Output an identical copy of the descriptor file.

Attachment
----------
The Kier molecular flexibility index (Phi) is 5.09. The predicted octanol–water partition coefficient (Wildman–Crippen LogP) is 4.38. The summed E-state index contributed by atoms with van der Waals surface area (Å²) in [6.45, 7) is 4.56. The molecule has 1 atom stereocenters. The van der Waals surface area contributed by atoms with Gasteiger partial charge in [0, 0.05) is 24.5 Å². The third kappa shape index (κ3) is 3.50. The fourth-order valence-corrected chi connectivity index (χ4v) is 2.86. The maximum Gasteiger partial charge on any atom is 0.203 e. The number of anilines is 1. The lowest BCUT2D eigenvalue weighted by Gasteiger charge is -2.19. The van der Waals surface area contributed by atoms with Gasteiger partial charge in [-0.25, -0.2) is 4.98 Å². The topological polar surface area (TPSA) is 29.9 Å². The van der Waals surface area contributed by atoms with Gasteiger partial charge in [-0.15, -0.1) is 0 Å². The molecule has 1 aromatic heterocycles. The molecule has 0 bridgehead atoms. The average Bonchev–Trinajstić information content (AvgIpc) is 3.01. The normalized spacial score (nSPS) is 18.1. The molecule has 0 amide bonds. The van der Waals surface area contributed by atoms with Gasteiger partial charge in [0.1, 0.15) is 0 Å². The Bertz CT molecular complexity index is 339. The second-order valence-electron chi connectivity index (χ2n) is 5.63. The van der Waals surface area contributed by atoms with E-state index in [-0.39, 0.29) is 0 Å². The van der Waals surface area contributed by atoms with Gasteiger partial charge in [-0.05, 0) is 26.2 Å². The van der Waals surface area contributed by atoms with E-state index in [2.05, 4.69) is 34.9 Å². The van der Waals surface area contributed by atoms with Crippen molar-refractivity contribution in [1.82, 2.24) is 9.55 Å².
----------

The Kier molecular flexibility index (Phi) is 5.09. The predicted octanol–water partition coefficient (Wildman–Crippen LogP) is 4.38. The summed E-state index contributed by atoms with van der Waals surface area (Å²) in [6.45, 7) is 4.56. The molecule has 1 atom stereocenters. The van der Waals surface area contributed by atoms with Gasteiger partial charge in [0, 0.05) is 24.5 Å². The third kappa shape index (κ3) is 3.50. The fourth-order valence-corrected chi connectivity index (χ4v) is 2.86. The maximum Gasteiger partial charge on any atom is 0.203 e. The number of anilines is 1. The lowest BCUT2D eigenvalue weighted by Gasteiger charge is -2.19. The van der Waals surface area contributed by atoms with Gasteiger partial charge in [-0.25, -0.2) is 4.98 Å². The topological polar surface area (TPSA) is 29.9 Å². The van der Waals surface area contributed by atoms with Gasteiger partial charge in [-0.15, -0.1) is 0 Å². The molecule has 1 aromatic heterocycles. The molecule has 0 bridgehead atoms. The average Bonchev–Trinajstić information content (AvgIpc) is 3.01. The normalized spacial score (nSPS) is 18.1. The molecule has 0 amide bonds. The van der Waals surface area contributed by atoms with Gasteiger partial charge in [0.1, 0.15) is 0 Å². The Bertz CT molecular complexity index is 339. The second-order valence-electron chi connectivity index (χ2n) is 5.63. The van der Waals surface area contributed by atoms with E-state index in [-0.39, 0.29) is 0 Å². The van der Waals surface area contributed by atoms with Gasteiger partial charge in [-0.05, 0) is 26.2 Å². The van der Waals surface area contributed by atoms with E-state index in [2.05, 4.69) is 34.9 Å². The van der Waals surface area contributed by atoms with Crippen molar-refractivity contribution in [1.82, 2.24) is 9.55 Å².